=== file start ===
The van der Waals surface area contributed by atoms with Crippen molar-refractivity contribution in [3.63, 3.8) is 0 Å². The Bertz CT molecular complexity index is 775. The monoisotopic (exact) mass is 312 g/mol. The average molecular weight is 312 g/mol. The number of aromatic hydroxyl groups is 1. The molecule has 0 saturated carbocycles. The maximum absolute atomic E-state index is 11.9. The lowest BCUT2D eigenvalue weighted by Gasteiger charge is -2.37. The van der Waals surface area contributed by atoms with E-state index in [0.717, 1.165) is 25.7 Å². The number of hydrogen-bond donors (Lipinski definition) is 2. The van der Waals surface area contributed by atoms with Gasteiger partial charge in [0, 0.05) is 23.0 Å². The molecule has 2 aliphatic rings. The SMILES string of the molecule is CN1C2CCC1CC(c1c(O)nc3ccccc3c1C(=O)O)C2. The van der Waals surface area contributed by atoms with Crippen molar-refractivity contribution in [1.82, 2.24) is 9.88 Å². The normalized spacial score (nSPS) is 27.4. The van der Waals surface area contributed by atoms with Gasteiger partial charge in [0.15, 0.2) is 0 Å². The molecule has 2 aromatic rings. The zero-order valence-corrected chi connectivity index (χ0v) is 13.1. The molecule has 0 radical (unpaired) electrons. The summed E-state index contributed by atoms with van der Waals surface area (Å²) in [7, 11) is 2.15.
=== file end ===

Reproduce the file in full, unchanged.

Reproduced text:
The van der Waals surface area contributed by atoms with Crippen molar-refractivity contribution in [3.63, 3.8) is 0 Å². The Bertz CT molecular complexity index is 775. The monoisotopic (exact) mass is 312 g/mol. The average molecular weight is 312 g/mol. The number of aromatic hydroxyl groups is 1. The molecule has 0 saturated carbocycles. The maximum absolute atomic E-state index is 11.9. The lowest BCUT2D eigenvalue weighted by Gasteiger charge is -2.37. The van der Waals surface area contributed by atoms with E-state index in [0.717, 1.165) is 25.7 Å². The number of hydrogen-bond donors (Lipinski definition) is 2. The van der Waals surface area contributed by atoms with Gasteiger partial charge in [0, 0.05) is 23.0 Å². The molecule has 2 aliphatic rings. The SMILES string of the molecule is CN1C2CCC1CC(c1c(O)nc3ccccc3c1C(=O)O)C2. The van der Waals surface area contributed by atoms with Crippen molar-refractivity contribution in [1.82, 2.24) is 9.88 Å². The normalized spacial score (nSPS) is 27.4. The van der Waals surface area contributed by atoms with Gasteiger partial charge in [0.15, 0.2) is 0 Å². The molecule has 2 aromatic rings. The zero-order valence-corrected chi connectivity index (χ0v) is 13.1. The molecule has 0 radical (unpaired) electrons. The summed E-state index contributed by atoms with van der Waals surface area (Å²) in [7, 11) is 2.15.